Twitter CEO Jack Dorsey on Thursday emphatically ruled out joining Facebook’s Libra project, and reiterated his belief that Bitcoin and cryptocurrencies are the future of Internet money.

Dorsey was asked during a Twitter News Summit in New York whether Twitter would join the Libra Association, the suite of companies supporting Facebook in its cryptocurrency project.

“Hell no,” he replied, adding by way of explanation that Libra is not an Internet open standard that was born on the Internet. 

“It was born out of a company’s intention, and it’s not consistent with what I personally believe, and what I want our company to stand for,” he said.  

Bitcoin: the Internet’s national currency

Dorsey then took the opportunity to reiterate his belief in Bitcoin and other decentralized cryptocurrencies as the future of Internet money. 

“I think the Internet is somewhat of an emerging nation-state in almost every way,” Dorsey said. “It almost has a currency now in the form of cryptocurrency and bitcoin.”

The Twitter CEO’s belief in Bitcoin runs deep. He’s an investor in the cryptocurrency’s scaling solution, Lightning Labs, and a fan of Tippin’, the add-on that allows Twitter users to tip each other in crypto. Earlier this year, he announced plans to hire engineers and designers to work on open-source contributions to the Bitcoin ecosystem, reporting directly to him. 

Back in June, Dorsey gave several reasons for his belief in Bitcoin’s supremacy over other cryptocurrencies including the power of its brand; the purity of the principles laid down by its inventor Satoshi Nakamoto, its scarcity (only 21 million bitcoin will be created) and its resilience in the face of the challenges and attacks the crypto has faced in the 10 years since its invention.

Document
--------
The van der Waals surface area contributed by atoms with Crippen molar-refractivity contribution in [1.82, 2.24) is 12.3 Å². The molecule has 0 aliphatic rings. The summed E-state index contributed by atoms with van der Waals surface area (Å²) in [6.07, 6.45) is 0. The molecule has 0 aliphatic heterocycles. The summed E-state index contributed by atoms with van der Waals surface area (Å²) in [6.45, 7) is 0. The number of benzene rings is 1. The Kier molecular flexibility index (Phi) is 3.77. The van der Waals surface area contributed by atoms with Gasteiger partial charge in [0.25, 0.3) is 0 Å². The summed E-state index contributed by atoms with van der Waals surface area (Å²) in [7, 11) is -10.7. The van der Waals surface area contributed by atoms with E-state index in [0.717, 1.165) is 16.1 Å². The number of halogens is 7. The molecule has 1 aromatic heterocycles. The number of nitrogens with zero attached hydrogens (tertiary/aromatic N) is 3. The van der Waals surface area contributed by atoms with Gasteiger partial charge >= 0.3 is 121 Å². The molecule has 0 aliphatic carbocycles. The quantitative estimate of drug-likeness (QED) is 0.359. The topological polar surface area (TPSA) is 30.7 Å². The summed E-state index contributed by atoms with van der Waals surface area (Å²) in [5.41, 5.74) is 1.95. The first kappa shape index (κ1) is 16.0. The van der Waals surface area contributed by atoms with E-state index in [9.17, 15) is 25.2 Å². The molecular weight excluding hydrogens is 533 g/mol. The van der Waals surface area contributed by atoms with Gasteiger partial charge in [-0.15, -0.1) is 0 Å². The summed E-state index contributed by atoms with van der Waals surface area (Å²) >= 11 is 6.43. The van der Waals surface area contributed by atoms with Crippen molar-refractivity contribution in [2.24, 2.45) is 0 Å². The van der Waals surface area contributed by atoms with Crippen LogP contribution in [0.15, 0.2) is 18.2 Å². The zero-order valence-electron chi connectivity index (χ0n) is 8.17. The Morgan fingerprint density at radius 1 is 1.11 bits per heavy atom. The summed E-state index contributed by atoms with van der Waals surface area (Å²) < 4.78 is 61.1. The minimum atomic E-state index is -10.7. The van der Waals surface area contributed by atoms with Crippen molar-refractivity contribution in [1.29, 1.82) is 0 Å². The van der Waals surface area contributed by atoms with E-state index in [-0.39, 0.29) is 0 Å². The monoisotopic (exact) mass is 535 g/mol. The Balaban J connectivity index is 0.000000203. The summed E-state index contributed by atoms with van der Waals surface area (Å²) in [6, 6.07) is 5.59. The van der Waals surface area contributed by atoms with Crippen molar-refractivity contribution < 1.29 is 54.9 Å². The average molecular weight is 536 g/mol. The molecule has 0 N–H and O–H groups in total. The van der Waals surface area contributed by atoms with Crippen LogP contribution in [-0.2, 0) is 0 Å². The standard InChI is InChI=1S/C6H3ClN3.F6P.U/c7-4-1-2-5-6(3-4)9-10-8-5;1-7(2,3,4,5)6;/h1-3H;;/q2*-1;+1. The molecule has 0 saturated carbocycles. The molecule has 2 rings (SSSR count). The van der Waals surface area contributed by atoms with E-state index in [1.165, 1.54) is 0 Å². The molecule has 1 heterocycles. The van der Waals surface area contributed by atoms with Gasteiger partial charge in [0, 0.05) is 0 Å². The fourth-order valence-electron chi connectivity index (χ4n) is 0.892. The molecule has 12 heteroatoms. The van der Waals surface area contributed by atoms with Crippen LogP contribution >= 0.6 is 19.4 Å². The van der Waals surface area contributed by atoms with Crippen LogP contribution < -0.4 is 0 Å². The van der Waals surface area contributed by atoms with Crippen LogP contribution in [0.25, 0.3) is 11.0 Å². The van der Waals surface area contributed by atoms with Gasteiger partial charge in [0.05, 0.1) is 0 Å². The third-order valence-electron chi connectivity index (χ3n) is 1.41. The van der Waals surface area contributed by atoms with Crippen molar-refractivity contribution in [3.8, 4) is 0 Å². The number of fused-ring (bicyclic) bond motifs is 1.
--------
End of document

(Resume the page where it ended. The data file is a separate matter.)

Twitter vs Libra

During yesterday’s Summit, Dorsey further said that he had issues with Libra being described as a cryptocurrency. “They use that label liberally… I don’t know if it’s a gimmick, but cryptocurrency wasn’t necessary to make that thing work,” he said.

Earlier this week, Facebook CEO Mark Zuckerberg was called before Congress, to answer further criticism of Libra. He provided assurances that: Facebook would withdraw from Libra, if it was not approved by U.S. regulators. 

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Zuckerberg also admitted that, as a big company, Libra did not live up to one of the key tenets that define cryptocurrencies, namely decentralization. 

“As a big company, we are not going to do anything that’s decentralized,” he said. Later he attempted to backtrack somewhat, adding that decentralization was a future aspiration.